Expanded Roles for Hygienists Improve Populations’ Oral Health

15 Dec 2016
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The population’s oral health notably improves in states where dental hygienists are allowed by law to practice at higher levels of professional competence and skill, according to the SUNY University at Albany’s Center for Health Workforce Studies (CHWS). Individual states’ laws and regulations define scopes of practice for health professionals. 

CHWS researchers examined 2014 scope of practice parameters for dental hygienists nationwide and found that in states where dental hygiene scope of practice rules were closely aligned with dental hygiene professional competence, there was a statistically significant association with positive oral health outcomes in the population.

In 2001, the researchers developed the Dental Hygiene Professional Practice Index, a numerical tool to measure the state-level professional practice environment for dental hygienists. The mean composite score on the index increased from 43.5 in 2001 to 57.6 in 2014 on a 100-point scale.

The researchers also analyzed the association of each state’s composite score with tooth extractions among the adult population because of decay or disease. After controlling for individual-level and state-level factors, multilevel modeling showed that more autonomous dental hygienist scopes of practice had a positive and significant association with population oral health in both 2001 and 2014.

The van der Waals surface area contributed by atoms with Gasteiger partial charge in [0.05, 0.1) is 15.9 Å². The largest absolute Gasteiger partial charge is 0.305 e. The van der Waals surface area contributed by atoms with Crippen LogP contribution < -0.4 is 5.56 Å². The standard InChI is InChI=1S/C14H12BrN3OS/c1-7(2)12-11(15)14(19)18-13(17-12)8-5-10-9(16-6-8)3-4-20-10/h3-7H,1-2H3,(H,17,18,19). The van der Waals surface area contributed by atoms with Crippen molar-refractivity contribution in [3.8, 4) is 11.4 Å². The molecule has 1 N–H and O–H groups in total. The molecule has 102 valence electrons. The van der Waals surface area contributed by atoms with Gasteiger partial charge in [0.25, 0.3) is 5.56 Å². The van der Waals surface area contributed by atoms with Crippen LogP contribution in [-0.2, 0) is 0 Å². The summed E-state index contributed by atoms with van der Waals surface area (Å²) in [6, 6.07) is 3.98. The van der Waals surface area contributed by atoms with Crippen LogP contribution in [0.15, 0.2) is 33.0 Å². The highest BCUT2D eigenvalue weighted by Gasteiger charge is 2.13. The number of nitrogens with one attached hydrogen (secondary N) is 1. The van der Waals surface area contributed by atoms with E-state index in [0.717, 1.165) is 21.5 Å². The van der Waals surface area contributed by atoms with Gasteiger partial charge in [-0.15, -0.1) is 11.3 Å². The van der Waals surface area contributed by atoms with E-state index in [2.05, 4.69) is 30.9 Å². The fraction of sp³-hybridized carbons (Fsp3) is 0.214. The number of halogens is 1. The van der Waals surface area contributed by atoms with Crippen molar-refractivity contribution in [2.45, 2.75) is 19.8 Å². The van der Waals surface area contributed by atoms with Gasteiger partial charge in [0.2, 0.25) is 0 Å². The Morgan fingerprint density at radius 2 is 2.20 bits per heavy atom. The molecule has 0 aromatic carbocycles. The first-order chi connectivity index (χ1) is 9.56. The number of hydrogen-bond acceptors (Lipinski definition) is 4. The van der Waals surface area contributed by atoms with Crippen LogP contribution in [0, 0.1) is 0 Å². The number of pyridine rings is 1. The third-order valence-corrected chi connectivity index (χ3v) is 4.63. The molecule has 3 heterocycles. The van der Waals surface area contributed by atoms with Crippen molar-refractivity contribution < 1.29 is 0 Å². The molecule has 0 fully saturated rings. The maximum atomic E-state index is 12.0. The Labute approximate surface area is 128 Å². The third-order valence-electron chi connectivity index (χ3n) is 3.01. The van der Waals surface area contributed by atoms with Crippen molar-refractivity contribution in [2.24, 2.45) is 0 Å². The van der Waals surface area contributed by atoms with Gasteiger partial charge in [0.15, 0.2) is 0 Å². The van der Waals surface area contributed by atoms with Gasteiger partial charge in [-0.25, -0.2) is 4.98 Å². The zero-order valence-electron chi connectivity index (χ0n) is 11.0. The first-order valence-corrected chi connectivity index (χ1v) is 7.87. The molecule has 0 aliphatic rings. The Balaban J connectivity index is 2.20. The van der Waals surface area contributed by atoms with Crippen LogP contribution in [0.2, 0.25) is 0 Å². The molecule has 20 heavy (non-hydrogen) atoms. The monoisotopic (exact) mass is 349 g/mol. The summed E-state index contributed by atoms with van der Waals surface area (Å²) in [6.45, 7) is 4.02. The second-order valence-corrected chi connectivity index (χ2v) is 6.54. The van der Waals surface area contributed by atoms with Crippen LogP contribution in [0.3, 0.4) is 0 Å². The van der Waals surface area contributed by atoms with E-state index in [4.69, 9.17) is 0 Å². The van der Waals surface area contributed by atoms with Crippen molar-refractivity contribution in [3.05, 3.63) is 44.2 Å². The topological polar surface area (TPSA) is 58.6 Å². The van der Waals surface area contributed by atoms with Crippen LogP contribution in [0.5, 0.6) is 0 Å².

“Demonstrating that broader scopes of practice for dental hygienists are correlated with better oral health outcomes is very useful, especially in public health settings,” said Margaret Langelier, deputy director of the Oral Health Workforce Research Center at CHWS and leader of the study’s research team.

“The impact of scope of practice is an important consideration for policymakers when identifying strategies to increase the availability of preventive oral health services, particularly for underserved populations,” said Langelier.

The study, “Expanded Scopes of Practice for Dental Hygienists Associated with Improved Oral Health Outcomes for Adults,” was published by Health Affairs.  

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